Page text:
A common problem is that occasionally a box either is missing or is not properly inserted into a mandrel. Then, it becomes necessary to detect the empty or improperly filled mandrel and to abort the fill cycle when that particular mandrel appears at the fill station. Otherwise, the product would be dumped through the empty mandrel and, perhaps, onto whatever is beneath it. Aside from any damage caused by the product falling into machinery, if the product may spoil, as with a food, the resulting unsanitary condition would be intolerable.

Heretofore, automatic packaging machines have included a series of measuring cups for carrying product to boxes at a fill station. A detector detected the presence of each box as its associated measuring cup approaches a mandrel. If the box is present, a gate in the bottom of the measuring cup is opened to dump the contents of the cup into the box. The gate is not opened if the box is missing. The operation of a gate on each fill cycle requires some finite time which inherently limits the speed of the packaging machine. The continuous operation of a gate on each and every fill cycle imposes substantial wear and, therefore, a high maintenance cost.

Accordingly, a loading machine shown in the parent application Ser. No. 07/164,010, filed Mar. 4, 1988 now U.S. Pat. No. 4,856,566 entitled "Fast Action Loading System For Automatic Packaging Machine" eliminates the gate on the bottom of the measuring cup. That machine greatly increased the loading speed of the machine; however, it was not as versatile as it could be. As fast as it was, its speed could be increased for a simple loading of a single product. Also, sometimes more is required than a simple loading of a single product. For example, sometimes two products are loaded into a box having two compartments with one product in one compartment and another product in another compartment, as for example when instant coffee is put in one compartment and powdered milk in another compartment.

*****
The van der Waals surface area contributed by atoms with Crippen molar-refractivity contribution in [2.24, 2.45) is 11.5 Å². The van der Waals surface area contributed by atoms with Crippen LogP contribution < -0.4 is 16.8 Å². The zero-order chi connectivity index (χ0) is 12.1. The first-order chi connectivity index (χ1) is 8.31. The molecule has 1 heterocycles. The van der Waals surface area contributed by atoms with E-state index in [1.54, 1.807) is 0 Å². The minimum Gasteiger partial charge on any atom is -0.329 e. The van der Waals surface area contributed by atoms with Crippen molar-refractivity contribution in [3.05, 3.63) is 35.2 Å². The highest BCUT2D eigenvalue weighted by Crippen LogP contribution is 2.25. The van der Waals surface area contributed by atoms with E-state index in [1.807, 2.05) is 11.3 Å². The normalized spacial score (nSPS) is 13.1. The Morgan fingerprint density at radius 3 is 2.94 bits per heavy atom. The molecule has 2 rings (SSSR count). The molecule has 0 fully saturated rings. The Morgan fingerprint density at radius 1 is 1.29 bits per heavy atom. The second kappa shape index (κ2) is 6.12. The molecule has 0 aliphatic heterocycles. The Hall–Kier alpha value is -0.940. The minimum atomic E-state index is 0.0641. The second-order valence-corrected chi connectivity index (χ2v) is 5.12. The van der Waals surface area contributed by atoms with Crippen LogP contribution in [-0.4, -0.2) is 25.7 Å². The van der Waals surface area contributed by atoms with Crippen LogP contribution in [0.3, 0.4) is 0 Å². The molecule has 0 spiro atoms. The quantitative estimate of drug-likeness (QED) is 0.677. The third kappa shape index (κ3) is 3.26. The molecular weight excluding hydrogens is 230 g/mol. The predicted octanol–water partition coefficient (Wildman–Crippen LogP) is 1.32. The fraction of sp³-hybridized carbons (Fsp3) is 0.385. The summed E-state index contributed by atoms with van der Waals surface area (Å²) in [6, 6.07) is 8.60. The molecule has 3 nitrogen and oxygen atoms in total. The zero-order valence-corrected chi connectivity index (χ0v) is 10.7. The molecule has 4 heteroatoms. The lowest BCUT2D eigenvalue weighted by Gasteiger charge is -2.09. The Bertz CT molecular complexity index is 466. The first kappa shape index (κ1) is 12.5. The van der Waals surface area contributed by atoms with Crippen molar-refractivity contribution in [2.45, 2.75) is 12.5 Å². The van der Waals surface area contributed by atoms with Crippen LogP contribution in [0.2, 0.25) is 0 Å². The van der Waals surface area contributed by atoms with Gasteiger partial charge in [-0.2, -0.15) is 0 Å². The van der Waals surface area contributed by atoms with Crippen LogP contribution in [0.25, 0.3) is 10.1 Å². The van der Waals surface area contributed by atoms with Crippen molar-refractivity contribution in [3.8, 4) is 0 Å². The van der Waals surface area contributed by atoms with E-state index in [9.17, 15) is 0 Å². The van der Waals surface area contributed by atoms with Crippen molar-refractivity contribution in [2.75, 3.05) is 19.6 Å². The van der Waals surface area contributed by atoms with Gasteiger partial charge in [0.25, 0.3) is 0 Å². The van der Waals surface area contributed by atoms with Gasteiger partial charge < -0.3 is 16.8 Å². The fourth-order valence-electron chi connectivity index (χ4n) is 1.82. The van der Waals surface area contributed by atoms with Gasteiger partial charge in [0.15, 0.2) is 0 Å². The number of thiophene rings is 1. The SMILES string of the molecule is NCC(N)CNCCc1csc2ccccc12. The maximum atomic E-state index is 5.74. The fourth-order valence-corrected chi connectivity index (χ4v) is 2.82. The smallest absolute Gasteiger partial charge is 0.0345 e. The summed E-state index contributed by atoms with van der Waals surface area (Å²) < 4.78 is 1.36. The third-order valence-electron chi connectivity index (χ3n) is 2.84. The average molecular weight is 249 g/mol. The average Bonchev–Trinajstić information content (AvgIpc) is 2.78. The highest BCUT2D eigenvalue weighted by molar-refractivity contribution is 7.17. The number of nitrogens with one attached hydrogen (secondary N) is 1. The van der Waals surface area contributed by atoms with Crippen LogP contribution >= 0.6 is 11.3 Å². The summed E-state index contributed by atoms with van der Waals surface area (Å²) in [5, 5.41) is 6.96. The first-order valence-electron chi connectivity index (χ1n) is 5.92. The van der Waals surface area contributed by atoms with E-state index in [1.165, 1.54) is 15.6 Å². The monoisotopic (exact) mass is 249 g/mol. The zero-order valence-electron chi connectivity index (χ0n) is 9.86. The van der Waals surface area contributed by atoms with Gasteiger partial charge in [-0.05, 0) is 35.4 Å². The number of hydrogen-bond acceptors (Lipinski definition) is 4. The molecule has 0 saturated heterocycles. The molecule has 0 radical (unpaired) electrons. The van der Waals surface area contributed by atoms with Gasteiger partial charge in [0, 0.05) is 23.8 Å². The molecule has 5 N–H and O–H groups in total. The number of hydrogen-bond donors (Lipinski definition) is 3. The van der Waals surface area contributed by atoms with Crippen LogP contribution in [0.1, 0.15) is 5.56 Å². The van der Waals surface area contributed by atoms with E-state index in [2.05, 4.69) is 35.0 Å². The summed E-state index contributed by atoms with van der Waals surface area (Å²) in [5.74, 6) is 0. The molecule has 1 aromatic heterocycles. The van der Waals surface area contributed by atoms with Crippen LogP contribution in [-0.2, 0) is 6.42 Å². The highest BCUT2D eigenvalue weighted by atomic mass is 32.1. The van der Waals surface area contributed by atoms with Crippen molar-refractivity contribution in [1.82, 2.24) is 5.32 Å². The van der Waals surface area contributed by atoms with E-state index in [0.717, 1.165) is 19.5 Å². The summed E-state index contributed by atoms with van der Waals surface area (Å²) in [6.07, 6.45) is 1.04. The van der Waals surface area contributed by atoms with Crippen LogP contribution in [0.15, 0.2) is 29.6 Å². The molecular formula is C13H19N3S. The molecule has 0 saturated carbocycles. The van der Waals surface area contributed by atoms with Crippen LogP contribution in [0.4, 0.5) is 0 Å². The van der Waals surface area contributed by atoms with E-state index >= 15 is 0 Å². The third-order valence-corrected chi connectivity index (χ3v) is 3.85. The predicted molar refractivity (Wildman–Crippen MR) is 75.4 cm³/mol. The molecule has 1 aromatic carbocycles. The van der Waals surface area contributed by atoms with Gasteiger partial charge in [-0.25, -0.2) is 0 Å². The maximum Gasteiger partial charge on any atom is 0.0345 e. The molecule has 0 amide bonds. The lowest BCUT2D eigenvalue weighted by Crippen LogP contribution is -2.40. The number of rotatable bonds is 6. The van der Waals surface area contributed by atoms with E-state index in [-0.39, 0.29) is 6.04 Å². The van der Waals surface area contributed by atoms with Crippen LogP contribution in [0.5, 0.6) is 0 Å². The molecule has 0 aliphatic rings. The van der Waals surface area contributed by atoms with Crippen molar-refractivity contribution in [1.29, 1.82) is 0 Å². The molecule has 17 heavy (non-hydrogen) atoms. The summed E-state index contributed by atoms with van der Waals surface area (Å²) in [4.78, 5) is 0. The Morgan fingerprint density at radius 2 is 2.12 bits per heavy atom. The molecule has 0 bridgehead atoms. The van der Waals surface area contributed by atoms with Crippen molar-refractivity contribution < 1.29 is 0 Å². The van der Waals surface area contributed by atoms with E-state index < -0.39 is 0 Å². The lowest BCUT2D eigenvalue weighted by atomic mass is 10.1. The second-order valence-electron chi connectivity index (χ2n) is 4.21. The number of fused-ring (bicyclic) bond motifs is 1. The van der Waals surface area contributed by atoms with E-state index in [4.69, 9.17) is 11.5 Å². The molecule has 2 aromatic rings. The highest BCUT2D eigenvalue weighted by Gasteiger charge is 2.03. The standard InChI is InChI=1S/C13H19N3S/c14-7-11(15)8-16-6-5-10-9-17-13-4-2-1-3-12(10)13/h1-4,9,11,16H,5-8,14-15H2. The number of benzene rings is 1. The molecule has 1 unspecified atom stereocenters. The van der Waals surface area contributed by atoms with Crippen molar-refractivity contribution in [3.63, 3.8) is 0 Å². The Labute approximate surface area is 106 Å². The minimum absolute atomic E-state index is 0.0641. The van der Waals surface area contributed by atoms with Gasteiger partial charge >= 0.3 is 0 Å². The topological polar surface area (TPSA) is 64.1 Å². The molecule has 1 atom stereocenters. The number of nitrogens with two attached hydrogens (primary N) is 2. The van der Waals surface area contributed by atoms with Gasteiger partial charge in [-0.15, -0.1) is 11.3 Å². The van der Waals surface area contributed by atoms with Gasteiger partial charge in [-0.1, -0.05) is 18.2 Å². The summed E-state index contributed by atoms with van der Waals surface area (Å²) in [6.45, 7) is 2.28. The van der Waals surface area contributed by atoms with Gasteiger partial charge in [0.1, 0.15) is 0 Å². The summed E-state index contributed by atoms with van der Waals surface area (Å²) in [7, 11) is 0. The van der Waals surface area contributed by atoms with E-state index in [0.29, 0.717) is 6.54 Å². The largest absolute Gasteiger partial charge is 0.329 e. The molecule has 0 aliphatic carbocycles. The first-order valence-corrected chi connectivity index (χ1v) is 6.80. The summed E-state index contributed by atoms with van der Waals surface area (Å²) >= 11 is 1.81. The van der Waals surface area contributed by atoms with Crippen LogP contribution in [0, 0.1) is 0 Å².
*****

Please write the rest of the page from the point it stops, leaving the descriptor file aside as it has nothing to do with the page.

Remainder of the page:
On another occasion, perhaps the same product is sold under two different private brands. For example, two grocery or drug store chains may sell the same aspirin under their own house labels. Then, the same product must be loaded into two different boxes having two different graphics.

Yet another example is where different weights or volumes of the same product may be loaded. For example, 24 aspirin tablets may be put into one box and 100 of the same aspirin tablets may be put into another box.

For these and many other reasons, it is desirable to provide an automatic loading machine having not only a faster operation, but also a versatility which is greater than the versatility of the machine shown and described in the parent application.

Therefore, an object of the invention is to provide new and improved automatic packaging machines with a greatly increased fill speed. In this connection, an object is to enable such packaging machines to load more than one product at a time. In particular, an object is to load product in a combination of different weights, graphics, multicomponents boxes, and the like. Here, an object is to provide packaging machines which do not require gates for transferring product from a cup to a box.

Another object is to provide automatic packaging machines which can recover a plurality of products that is not dumped into boxes.

Still another object of the invention is to provide wear resistant moving parts at a plurality of fill stations.

Yet another object of the invention is to provide automatic packaging machines which may be changed over quickly and easily when it is necessary to change the volume of product which is placed in either of two or more boxes.

In keeping with an aspect of the invention, these and other objects are accomplished by providing two or more fill stations, each with an endlessly circling series of bottomless transfer cups, each cup being made of a highly wear resistant material, such as molded nylon. These cups slide along a first wear resistant surface which functions as the bottom of the cups, to retain any product therein. A series of box carrying mandrels move under the first surface, in synchronism and alignment with the transfer cups at each of the two fill stations.